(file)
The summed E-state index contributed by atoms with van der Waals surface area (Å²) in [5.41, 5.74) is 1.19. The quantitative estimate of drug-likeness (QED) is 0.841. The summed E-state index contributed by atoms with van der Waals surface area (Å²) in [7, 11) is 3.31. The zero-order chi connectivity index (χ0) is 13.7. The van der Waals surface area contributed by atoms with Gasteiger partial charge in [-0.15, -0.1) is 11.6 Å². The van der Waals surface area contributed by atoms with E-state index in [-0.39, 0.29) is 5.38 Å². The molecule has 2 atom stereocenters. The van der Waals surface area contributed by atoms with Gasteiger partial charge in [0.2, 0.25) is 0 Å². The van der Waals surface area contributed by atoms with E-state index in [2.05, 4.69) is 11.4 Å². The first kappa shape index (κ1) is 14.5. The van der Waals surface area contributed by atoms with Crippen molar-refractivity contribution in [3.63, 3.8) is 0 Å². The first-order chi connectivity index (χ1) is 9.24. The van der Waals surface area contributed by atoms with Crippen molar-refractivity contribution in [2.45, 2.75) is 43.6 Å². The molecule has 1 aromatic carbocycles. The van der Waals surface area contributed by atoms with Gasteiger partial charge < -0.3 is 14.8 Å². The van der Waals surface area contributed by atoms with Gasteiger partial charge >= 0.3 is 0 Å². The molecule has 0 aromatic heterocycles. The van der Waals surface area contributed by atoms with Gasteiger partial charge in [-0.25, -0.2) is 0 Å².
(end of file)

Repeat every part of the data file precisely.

The summed E-state index contributed by atoms with van der Waals surface area (Å²) in [5.41, 5.74) is 1.19. The quantitative estimate of drug-likeness (QED) is 0.841. The summed E-state index contributed by atoms with van der Waals surface area (Å²) in [7, 11) is 3.31. The zero-order chi connectivity index (χ0) is 13.7. The van der Waals surface area contributed by atoms with Gasteiger partial charge in [-0.15, -0.1) is 11.6 Å². The van der Waals surface area contributed by atoms with E-state index in [-0.39, 0.29) is 5.38 Å². The molecule has 2 atom stereocenters. The van der Waals surface area contributed by atoms with Gasteiger partial charge in [0.2, 0.25) is 0 Å². The van der Waals surface area contributed by atoms with E-state index in [2.05, 4.69) is 11.4 Å². The first kappa shape index (κ1) is 14.5. The van der Waals surface area contributed by atoms with Crippen molar-refractivity contribution in [3.63, 3.8) is 0 Å². The first-order chi connectivity index (χ1) is 9.24. The van der Waals surface area contributed by atoms with Crippen molar-refractivity contribution in [2.45, 2.75) is 43.6 Å². The molecule has 1 aromatic carbocycles. The van der Waals surface area contributed by atoms with Gasteiger partial charge < -0.3 is 14.8 Å². The van der Waals surface area contributed by atoms with Gasteiger partial charge >= 0.3 is 0 Å². The molecule has 0 aromatic heterocycles. The van der Waals surface area contributed by atoms with Gasteiger partial charge in [-0.25, -0.2) is 0 Å².